Island-hoppers need not venture to Greece or Thailand for their fix of beaches, ferries and the castaway lifestyle. In fact, Great Britain is made up of more than six thousand islands.
While many of these are simply rocky outcrops, hundreds are large enough to make it onto maps, and many are well worth visiting. We have chosen five British islands that do not usually make it into our holiday plans.
Name a Scottish island in a spectacular location that is home to an Abbey and sandy beaches. If you said Iona, think again. Much more accessible and much less crowded is Inchcolm, located almost in the shadow of the Forth Bridge. The abbey remains Scotland’s best-preserved group of monastic buildings and a boat journey here is one of Edinburgh’s most underrated attractions. If you opt to go ashore rather than viewing from the boat tours, allow around 90 minutes to explore.
The whole Cumbrian coast is almost criminally under-visited and sits both literally and metaphorically in the shadow of the big hills and big lakes to the east, which make up some of Great Britain’s most cherished natural spaces. This means that if you decide to head to the coast you will have it mostly to yourself. Offshore, close to Barrow-in-Furness is Piel Island, home to the remains of Piel Castle and a freshly-refurbished pub, the Ship Inn. Piel is linked to the mainland by small ferryboats which run regularly during the summer months.
There is nothing between Lundy Island and North America. The island sits where the Bristol Channel meets the Atlantic Ocean and is a mere three-and-a-half miles long and half-a-mile wide. Most visitors come to walk and view wildlife, though many return simply to experience the peaceful and laid-back pace of life. The island issues its own stamps with value expressed in puffins rather than pounds. The Landmark Trust maintains a campsite, a variety of holiday homes and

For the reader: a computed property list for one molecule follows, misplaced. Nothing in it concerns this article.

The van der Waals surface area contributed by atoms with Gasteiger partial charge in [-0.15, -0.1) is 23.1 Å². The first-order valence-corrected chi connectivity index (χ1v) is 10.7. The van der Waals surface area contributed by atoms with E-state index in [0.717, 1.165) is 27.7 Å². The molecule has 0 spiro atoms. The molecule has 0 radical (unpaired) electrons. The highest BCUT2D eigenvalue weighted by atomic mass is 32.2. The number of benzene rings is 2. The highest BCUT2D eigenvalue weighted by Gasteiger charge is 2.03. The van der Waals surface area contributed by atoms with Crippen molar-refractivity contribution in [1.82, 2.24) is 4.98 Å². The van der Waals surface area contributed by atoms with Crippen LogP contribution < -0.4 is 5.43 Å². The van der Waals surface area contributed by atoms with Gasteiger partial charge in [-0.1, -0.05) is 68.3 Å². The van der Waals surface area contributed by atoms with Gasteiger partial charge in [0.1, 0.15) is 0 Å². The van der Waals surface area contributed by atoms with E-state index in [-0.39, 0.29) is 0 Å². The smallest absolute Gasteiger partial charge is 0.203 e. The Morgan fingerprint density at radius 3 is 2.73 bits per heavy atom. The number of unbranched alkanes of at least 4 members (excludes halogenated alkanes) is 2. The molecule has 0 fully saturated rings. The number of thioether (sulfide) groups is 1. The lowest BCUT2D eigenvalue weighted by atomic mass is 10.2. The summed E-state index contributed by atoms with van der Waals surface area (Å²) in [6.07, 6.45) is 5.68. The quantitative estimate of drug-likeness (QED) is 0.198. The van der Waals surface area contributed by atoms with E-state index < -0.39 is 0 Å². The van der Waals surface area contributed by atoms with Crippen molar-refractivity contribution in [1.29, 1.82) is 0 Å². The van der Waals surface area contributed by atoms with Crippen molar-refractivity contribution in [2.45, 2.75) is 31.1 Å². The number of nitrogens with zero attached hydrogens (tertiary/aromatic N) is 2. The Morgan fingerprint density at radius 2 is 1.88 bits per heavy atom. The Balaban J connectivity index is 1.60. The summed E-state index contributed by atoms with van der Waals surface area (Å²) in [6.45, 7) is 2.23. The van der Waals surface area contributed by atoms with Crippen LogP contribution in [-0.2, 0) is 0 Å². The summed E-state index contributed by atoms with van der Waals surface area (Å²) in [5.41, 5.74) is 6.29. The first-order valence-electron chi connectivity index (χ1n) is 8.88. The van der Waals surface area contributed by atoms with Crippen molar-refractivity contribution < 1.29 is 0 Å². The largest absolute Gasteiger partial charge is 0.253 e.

a lighthouse on the island, all of which allow overnight visits.
Britain gets no more remote than St Kilda, located 41 miles west of Benbecula in Scotland’s Western Isles. The island’s hardy population finally lost their centuries-old struggle against the elements in 1930 and were evacuated to the mainland. St Kilda’s astonishingly wild weather and dramatic landscape survives, as do remnants of their tough existence and enormous seabird colonies. Many come by cruise ship, though daytrips from the Isle of Harris – only for those with strong sea-legs – make for an unforgettable outing.
This Essex island is the most easterly inhabited island in Britain. Just under 70 miles from London – though the tides may delay your visit – it makes for an easy and engaging getaway. Here you will find bucketloads of much-celebrated Essex oysters, a vineyard following in a tradition of grape cultivation begun by the Romans and a palpable feeling of stepping back in time.